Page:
For those of you (including me) that celebrate Christmas, this time of the year is one blessed with excitement and worry. It is truly good to give (rather than receive) but that “giving” comes at a price which usually involves trudging around stores or surfing endless sites on the internet. I have done (well, almost) everything I need to do this year but, far from being a negative experience, it has shown me some great examples of how to market goods and services.
I will start off with a brief overview of the high street store method of selling. Most stores have their “sale” which, for the UK at least, is early. Traditionally, discounting goods comes after the Christmas rush when the chances of selling products at overinflated prices is less. Now the sales have come early whilst, alternatively, some goods are being sold “3 for 2” or “2 for 1”. It sounds desperate but it isn’t.
By simply increasing baseline prices, stores can effectively attract shoppers who believe thay are canny enough to know a bargain when they see it. They are not canny and there are no bargains. There are simply adverts – no different from the methods found in traditional advertising haunts (TV, radio, newspapers). The banners proclaiming “70% off” are also working wonders for the stores simply because we forget (in our apoplexy) to see the small “up to” written (as legality requires) before the “70%”.
So, to the internet.
I have no affiliation with Amazon. But I will state – “go nowhere else”. Amazon have built their reputation not on advertising but on building a brand exemplified by good and efficient service. Check out their website(s) and you will find everything you need – a far cry from the books, CDs and DVDs that were the mainstay in the beginning. Now I can buy a freezer, some cooking equipment and a whole host of other stuff. It’s good for me (especially at Christmas) but it is the way that Amazon interacts with the user that has the learning points.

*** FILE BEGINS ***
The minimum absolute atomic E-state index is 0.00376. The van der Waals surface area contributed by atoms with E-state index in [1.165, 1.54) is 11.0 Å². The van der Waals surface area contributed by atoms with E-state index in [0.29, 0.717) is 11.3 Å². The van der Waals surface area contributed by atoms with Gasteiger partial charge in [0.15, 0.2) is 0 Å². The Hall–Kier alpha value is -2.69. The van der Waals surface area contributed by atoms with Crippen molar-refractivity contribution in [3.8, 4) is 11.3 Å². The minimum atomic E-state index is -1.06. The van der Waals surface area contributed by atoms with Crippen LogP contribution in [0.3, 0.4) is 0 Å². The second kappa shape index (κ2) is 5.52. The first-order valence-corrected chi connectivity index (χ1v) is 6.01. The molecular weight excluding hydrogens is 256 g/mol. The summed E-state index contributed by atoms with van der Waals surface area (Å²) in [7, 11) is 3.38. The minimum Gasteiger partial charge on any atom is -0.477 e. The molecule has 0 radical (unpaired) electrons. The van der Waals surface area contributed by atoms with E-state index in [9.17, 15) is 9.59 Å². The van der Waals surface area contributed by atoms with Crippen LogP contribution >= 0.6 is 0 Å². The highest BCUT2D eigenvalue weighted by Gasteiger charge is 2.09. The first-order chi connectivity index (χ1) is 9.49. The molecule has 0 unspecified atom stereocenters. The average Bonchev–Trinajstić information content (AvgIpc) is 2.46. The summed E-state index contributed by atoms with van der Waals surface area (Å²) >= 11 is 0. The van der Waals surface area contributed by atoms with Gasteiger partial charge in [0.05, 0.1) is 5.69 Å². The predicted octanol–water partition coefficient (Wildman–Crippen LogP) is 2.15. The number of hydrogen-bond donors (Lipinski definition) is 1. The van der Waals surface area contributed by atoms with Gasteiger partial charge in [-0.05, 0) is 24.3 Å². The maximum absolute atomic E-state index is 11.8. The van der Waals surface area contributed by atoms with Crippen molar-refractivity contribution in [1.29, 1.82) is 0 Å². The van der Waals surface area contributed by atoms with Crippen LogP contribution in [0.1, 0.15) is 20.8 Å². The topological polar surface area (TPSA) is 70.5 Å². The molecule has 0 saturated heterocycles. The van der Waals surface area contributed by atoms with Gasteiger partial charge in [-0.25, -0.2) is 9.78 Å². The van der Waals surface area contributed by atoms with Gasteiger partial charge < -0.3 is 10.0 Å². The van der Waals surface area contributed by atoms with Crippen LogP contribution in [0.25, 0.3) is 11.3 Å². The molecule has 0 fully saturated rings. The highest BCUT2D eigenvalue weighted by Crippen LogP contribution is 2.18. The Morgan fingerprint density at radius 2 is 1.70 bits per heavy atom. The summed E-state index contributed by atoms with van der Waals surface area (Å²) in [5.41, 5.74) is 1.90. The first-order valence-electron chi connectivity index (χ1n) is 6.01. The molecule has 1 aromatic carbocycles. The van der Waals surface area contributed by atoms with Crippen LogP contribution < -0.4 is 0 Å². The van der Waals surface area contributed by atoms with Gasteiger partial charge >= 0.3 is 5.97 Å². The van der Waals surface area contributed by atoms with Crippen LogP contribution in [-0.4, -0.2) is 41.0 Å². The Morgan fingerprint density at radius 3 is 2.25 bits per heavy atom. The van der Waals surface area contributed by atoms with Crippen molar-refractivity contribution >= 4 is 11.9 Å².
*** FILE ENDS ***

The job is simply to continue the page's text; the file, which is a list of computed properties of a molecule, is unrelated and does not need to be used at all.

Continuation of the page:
If you have ever considered social media to be little more than Facebook, YouTube and Twitter then spend 20 minutes looking – REALLY looking – on Amazon’s websties. They are brilliant.
Social media works, partly, via social proof. Amazon gives it in abundance. A quick glance will help you to see the way they illustrate what other people bought when they bought the product you are just about to pay for. Look at a product and you will see not only the official description but also reviews by real customers that have bought the product. Look again and you will see the customer rating scale. Good eh? And it is REAL social prooof. It is as powerful as your mate telling you what they thought of a product – powerful, very much so.
Amazon does more. Even looking at a product will present you with a vision of what others DID when they looked at it. A DVD I was looking at just today had, beneath it, a list telling me that 82% of people bought THAT ITEM when they arrived at that particular page. If over three quarters of people thought it was worth buying then I am likely too as well surely? The answer, in this case, was “yes”.
The whole experience at Amazon is worthy of finer discussion. Slick, professional, easy to follow. I have almost every piece of information that I require at my fingertips. I don’t need to Google a product nor do I need to come back later. It is all there and THAT will make me most likely to buy.
Amazon represents one way of using social media for the good of the company but disguised as something done for the good of the customer. Real reviews and ratings will show up the warts. Amazon allows warts – no reviews (that I know of) are censored or edited unless perhaps they contain hate or other undesirable content.
Watch Amazon and follow their lead.